• Circulation 04/2014; 129(14):1530-7. DOI:10.1161/CIRCULATIONAHA.113.005574 · 14.95 Impact Factor
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    ABSTRACT: Advances in medical therapies have yielded improvement in morbidity and a decrease in mortality for patients with congenital heart disease, both surgically palliated and uncorrected. An unintended consequence is a cohort of adolescent and adult patients with heart failure who require alternative therapies. One intriguing option is placement of a total artificial heart (TAH) either as a bridge to transplant or as a destination therapy. Of the 1091 Jarvik-7 type TAH (Symbion, CardioWest, and SynCardia) placed between 1985 and 2012, only 24 have been performed in patients with congenital heart disease, and a total of 51 were placed in patients younger than 21 years of age. At our institution, the SynCardia TAH was implanted in a 19-year-old patient with cardiac allograft failure due to chronic rejection and related multisystem organ failure including need for hemodialysis. Over the next year, she was nutritionally and physically rehabilitated, as were her end organs, allowing her to come off dialysis, achieve normal renal function, and eventually be successfully transplanted. Given the continued growth of adolescent and adult congenital heart disease populations with end-stage heart failure, the TAH may offer therapeutic options where previously there were few. Additionally, smaller devices such as the SynCardia 50/50 will open the door for applications in smaller children. The Freedom Driver offers the chance for patients to leave the hospital with a TAH, as does the AbioCor which is a fully implantable TAH option. In the current report, we review the history of the TAH and potential applications in adolescent patients and congenital heart disease.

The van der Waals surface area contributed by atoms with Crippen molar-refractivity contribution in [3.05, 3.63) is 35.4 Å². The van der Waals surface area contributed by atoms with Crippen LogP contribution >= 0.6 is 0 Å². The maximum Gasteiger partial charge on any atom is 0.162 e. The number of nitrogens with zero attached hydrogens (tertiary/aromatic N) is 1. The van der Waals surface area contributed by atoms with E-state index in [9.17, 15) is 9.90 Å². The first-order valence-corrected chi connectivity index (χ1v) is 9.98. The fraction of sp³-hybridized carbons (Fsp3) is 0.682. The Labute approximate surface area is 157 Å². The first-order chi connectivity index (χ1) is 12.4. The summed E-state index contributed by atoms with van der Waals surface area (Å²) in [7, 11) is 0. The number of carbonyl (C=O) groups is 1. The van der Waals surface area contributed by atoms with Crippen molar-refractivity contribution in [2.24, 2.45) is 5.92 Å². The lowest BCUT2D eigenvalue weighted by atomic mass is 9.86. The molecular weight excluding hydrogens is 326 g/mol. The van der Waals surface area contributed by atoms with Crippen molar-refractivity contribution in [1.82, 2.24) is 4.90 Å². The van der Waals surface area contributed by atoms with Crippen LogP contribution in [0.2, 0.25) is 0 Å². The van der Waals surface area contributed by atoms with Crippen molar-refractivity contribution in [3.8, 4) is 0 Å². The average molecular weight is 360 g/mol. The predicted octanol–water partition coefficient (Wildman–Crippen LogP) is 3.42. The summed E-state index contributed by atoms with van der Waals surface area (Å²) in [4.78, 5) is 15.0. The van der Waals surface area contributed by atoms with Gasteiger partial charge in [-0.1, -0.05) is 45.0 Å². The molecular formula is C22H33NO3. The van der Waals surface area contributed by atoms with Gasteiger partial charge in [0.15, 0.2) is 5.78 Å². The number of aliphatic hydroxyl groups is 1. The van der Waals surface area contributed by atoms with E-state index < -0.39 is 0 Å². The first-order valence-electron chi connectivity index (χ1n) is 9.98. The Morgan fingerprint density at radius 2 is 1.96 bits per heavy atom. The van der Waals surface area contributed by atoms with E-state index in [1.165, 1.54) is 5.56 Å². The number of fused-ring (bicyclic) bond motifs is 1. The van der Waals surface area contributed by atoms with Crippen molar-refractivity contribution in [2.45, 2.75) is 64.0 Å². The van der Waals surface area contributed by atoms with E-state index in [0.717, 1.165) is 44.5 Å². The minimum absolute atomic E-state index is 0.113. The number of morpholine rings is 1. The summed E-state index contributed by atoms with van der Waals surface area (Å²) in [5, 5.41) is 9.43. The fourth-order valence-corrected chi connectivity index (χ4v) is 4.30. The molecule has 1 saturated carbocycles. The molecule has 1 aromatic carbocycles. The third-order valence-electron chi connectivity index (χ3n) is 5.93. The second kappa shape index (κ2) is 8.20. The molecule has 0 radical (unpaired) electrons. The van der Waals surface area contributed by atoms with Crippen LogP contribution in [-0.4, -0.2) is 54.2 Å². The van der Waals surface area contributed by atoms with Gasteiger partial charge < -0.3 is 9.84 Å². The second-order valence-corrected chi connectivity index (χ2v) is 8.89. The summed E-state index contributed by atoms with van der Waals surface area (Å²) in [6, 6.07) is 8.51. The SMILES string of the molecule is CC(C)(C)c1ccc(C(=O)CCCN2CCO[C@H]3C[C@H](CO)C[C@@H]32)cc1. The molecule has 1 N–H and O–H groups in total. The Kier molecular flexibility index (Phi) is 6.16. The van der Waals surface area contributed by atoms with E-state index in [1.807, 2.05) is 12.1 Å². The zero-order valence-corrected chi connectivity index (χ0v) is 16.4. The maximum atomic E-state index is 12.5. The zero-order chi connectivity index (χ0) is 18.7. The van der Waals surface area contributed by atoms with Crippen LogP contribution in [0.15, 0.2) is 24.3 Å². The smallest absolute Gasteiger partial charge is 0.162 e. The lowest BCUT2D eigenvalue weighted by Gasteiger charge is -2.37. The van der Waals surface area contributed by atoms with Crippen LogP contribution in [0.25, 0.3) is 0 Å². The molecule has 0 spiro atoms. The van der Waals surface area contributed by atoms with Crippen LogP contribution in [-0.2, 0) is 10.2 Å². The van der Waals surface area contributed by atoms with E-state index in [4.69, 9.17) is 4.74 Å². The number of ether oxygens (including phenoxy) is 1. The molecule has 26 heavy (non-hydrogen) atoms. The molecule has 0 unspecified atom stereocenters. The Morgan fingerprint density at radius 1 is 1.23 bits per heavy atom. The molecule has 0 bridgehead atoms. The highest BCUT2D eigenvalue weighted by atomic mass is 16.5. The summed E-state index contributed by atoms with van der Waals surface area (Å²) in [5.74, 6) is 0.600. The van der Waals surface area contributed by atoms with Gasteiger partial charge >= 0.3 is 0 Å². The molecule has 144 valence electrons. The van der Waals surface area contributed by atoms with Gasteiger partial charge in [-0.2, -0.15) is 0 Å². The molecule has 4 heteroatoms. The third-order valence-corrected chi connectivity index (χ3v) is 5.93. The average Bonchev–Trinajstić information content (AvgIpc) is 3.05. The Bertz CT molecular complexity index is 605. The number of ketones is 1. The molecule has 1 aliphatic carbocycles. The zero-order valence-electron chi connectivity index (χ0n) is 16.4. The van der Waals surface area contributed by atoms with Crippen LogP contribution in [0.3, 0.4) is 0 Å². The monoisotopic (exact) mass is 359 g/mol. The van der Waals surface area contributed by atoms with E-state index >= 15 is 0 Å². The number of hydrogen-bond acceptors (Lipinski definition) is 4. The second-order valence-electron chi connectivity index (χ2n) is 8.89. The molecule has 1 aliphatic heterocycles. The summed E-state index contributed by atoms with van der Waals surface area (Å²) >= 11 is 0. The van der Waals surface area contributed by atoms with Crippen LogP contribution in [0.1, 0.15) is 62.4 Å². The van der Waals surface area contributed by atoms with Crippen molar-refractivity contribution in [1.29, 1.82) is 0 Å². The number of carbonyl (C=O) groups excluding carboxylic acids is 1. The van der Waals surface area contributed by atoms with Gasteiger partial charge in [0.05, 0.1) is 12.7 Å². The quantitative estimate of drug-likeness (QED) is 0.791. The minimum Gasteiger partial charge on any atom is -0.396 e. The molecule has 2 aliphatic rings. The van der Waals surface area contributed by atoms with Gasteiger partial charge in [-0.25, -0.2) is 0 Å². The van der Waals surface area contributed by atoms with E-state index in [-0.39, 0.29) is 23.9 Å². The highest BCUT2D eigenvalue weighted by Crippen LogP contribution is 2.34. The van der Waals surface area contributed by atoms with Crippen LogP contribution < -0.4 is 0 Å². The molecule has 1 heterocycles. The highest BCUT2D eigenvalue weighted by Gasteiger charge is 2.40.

ASAIO journal (American Society for Artificial Internal Organs: 1992) 09/2014; 61(1). DOI:10.1097/MAT.0000000000000156 · 1.39 Impact Factor
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    ABSTRACT: The decreased trend in mortality after congenital heart surgery has resulted in a growing population of adults with congenital heart disease. Admissions for all types of adults with congenital heart disease have increased especially those in heart failure and in particular those with a failing Fontan circulation. These patients are the fastest growing cohort of heart failure patients currently presenting to congenital heart centers. Treatment options for these patients include Fontan conversion, ventricular assist devices, heart transplantation, and/or total artificial heart implantation. The use of virtual surgery software has improved our ability to offer a variety of mechanical devices to small adults with congenital heart disease and those with complex congenital anatomy for whom in the past certain devices were thought not to be an option. As device technology improves, we hopefully will be able to address this wave of young and middle aged adults with congenital heart disease and heart failure.
    Progress in Pediatric Cardiology 12/2014; 38(1-2):33-35. DOI:10.1016/j.ppedcard.2014.12.006


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May 30, 2014